Whooping Cranes Have A Happy Landing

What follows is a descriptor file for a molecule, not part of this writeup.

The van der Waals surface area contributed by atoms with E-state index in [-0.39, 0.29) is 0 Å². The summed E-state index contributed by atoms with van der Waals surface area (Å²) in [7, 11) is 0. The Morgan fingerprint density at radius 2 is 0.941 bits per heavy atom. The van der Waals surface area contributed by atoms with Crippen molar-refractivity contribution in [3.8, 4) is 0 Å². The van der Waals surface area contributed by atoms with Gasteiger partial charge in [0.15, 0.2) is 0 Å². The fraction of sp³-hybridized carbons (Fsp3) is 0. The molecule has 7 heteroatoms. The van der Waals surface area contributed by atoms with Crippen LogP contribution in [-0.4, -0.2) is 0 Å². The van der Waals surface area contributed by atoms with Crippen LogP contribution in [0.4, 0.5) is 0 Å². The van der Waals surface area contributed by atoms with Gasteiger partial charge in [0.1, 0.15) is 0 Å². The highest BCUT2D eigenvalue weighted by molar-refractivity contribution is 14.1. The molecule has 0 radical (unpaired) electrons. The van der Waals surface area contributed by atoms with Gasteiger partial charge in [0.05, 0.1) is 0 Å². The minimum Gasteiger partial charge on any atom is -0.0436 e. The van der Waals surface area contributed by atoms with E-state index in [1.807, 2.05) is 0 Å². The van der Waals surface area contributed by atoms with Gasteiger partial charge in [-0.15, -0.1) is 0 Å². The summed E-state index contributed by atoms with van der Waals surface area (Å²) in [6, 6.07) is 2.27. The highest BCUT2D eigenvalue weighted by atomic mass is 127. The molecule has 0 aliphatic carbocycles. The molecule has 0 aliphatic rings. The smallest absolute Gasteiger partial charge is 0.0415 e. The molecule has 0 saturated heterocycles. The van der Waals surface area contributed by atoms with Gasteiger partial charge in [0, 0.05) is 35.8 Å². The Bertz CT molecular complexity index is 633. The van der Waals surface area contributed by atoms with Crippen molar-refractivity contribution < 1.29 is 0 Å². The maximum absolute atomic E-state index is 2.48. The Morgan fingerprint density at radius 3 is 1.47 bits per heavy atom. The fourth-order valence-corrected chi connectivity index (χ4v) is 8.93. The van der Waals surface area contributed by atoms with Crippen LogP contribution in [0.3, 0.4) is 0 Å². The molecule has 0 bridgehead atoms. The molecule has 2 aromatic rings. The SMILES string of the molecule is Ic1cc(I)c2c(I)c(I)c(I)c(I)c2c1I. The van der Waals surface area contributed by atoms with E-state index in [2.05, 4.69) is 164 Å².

Thanks to some ultralight pilots, Canadian wildlife charity Operation Migration and hundreds of volunteers, there are 16 more whooping cranes ready to take on the world. The young birds, all born last May in captivity in Wisconsin, were literally shown the way to their winter home near Crystal River, Fla., on Monday. More than 1,000 people were on hand at the mall next to the Chassahowitzka National Wildlife Refuge to witness the happy landing. It's the third group of cranes to be shown the way. Monday's happy ending capped a 54-day, 1,200-mile journey from the cranes' birthplace at the Necedah National Wildlife Refuge in Wisconsin. Cranes born in the wild have older cranes to follow south for the winter but all these birds had were three ultralights. The cranes will be monitored by biologists over the winter and tracked while they try to find their way back to Wisconsin in the spring. Operation Migration funded the effort. There are about 400 whooping cranes left; the species was nearly extinct 60 years ago, when there were only about 20 left.